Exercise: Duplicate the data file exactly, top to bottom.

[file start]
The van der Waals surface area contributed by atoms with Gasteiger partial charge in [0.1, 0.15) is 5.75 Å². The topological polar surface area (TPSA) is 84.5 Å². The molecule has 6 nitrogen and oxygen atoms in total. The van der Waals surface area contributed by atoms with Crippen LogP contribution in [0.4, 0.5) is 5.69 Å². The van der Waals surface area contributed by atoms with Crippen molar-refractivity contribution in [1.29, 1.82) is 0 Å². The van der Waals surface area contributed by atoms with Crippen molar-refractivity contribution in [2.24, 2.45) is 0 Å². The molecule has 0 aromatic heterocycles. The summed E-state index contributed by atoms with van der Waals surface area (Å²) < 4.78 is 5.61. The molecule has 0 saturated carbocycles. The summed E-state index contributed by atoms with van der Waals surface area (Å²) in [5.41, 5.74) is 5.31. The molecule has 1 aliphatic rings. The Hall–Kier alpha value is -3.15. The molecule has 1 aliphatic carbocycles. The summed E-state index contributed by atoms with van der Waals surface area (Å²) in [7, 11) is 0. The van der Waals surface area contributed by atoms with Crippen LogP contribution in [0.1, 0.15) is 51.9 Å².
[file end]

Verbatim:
The van der Waals surface area contributed by atoms with Gasteiger partial charge in [0.1, 0.15) is 5.75 Å². The topological polar surface area (TPSA) is 84.5 Å². The molecule has 6 nitrogen and oxygen atoms in total. The van der Waals surface area contributed by atoms with Crippen LogP contribution in [0.4, 0.5) is 5.69 Å². The van der Waals surface area contributed by atoms with Crippen molar-refractivity contribution in [1.29, 1.82) is 0 Å². The van der Waals surface area contributed by atoms with Crippen molar-refractivity contribution in [2.24, 2.45) is 0 Å². The molecule has 0 aromatic heterocycles. The summed E-state index contributed by atoms with van der Waals surface area (Å²) < 4.78 is 5.61. The molecule has 0 saturated carbocycles. The summed E-state index contributed by atoms with van der Waals surface area (Å²) in [5.41, 5.74) is 5.31. The molecule has 1 aliphatic rings. The Hall–Kier alpha value is -3.15. The molecule has 1 aliphatic carbocycles. The summed E-state index contributed by atoms with van der Waals surface area (Å²) in [7, 11) is 0. The van der Waals surface area contributed by atoms with Crippen LogP contribution in [0.1, 0.15) is 51.9 Å².